Officials unveil plan to accommodate half-million Saskatoon residents

Click to play video: 'City maps plan for growth to half a million'
City maps plan for growth to half a million
WATCH ABOVE: The city has unveiled its plans for growth to a population of 500,000 over the next 30 years. Joel Senick says a rapid transit system and new neighbourhoods inside Circle Drive are among the suggestions heading to council – Mar 9, 2016

SASKATOON – Creating rapid transit, adding a bridge and developing specific areas of Saskatoon will help the city handle the population growth it’s expected to experience over the next 30 years, according to a plan set to go before council next Monday.

The final “Growth Plan to Half a Million” was presented to reporters Wednesday morning. Officials say Saskatoon is one of Canada’s fastest growing cities and the blueprint will help guide planners as more people relocate to the area.

“If we don’t take, you know, the necessary measures to change how we move around in the city, we’re going to experience a lot of difficulty,” said Alan Wallace, the city’s planning and development director.

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The plan focuses on accommodating growth, transit services and the city’s bridges. Officials say the extra 250,000 people will live across Saskatoon, in a mix of existing and potential neighbourhoods.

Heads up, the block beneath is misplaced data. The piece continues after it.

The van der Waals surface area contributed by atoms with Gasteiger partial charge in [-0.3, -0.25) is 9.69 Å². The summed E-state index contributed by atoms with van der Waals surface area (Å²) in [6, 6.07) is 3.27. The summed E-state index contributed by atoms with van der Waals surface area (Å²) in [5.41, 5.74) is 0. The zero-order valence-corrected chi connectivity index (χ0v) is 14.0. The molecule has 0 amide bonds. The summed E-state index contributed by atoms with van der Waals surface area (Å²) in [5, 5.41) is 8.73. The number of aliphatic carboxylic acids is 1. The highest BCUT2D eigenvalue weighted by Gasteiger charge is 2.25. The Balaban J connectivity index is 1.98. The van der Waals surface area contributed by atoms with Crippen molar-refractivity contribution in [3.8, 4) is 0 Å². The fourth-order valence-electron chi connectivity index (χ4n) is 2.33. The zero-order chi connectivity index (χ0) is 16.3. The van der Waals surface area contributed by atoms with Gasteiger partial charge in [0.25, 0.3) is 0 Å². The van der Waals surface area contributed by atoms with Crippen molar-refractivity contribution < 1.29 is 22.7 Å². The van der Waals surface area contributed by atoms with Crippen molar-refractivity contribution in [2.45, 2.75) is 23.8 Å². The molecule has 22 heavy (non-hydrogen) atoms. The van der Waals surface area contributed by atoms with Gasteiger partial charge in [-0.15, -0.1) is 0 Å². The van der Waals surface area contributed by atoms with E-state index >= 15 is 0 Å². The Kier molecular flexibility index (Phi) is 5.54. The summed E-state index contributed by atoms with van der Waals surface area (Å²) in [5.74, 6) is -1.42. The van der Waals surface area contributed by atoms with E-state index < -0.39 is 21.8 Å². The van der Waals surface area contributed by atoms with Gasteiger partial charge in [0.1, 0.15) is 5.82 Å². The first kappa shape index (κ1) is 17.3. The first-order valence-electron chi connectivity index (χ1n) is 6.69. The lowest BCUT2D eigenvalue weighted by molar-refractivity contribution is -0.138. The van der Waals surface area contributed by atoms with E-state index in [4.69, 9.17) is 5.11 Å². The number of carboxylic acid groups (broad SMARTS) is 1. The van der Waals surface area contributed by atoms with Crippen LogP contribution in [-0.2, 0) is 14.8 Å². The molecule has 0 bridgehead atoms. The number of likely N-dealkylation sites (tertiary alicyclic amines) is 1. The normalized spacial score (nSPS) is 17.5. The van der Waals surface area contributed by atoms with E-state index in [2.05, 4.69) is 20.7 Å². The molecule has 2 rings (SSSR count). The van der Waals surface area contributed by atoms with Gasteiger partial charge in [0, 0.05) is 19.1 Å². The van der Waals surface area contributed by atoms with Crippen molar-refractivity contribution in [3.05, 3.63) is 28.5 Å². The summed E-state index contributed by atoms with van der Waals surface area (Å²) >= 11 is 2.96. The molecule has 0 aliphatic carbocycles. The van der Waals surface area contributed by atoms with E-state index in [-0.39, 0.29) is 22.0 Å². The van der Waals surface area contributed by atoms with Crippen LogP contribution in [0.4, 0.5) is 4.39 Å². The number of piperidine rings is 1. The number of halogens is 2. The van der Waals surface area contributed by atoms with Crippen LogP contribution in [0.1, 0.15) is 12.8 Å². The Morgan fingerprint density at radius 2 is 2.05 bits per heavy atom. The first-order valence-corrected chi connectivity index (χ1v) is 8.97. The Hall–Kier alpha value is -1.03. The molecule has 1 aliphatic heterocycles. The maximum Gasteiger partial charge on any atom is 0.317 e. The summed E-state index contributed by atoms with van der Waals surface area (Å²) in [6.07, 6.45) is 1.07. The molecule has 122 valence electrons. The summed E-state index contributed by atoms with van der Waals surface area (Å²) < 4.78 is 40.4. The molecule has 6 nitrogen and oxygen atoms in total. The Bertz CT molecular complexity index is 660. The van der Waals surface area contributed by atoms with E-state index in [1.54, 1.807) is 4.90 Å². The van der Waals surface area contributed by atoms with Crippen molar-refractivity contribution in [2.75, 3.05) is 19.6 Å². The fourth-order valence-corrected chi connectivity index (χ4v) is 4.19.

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“Right now we’re quite reliant on growth outside of Circle Drive and there’s just many opportunities inside Circle Drive,” said Wallace.

Underdeveloped areas of downtown Saskatoon and agriculture land near the University of Saskatchewan are two regions officials say thousands of residents could reside in.

“When you’re talking about over a thousand acres of green field development land inside Circle Drive, you want to encourage that to happen,” said Wallace.

“It’s just like having two full neighbourhoods inside Circle Drive.”

To get around a city with double the current population of Saskatoon, officials are proposing a rapid bus transit service that they said will hopefully increase ridership. Two bus lines would eventually be developed, one moving north to south and the other east to west, with a five-minute frequency along the routes.

City officials also said they envision a bridge, connecting 33rd Street with Preston Crossing. However they added that it likely wouldn’t be necessary for at least a decade.

However, the community growth laid out in the city’s plan is not certain, according to Kent Smith-Windsor, the Saskatoon Chamber of Commerce’s executive director. He said the group generally supports the plan’s content, but added that growth relied on future business prosperity.

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“It’s unpredictable even 10 years from now, let alone thirty years from now, as to what will be the business growth drivers of Saskatoon,” said Smith-Windsor.

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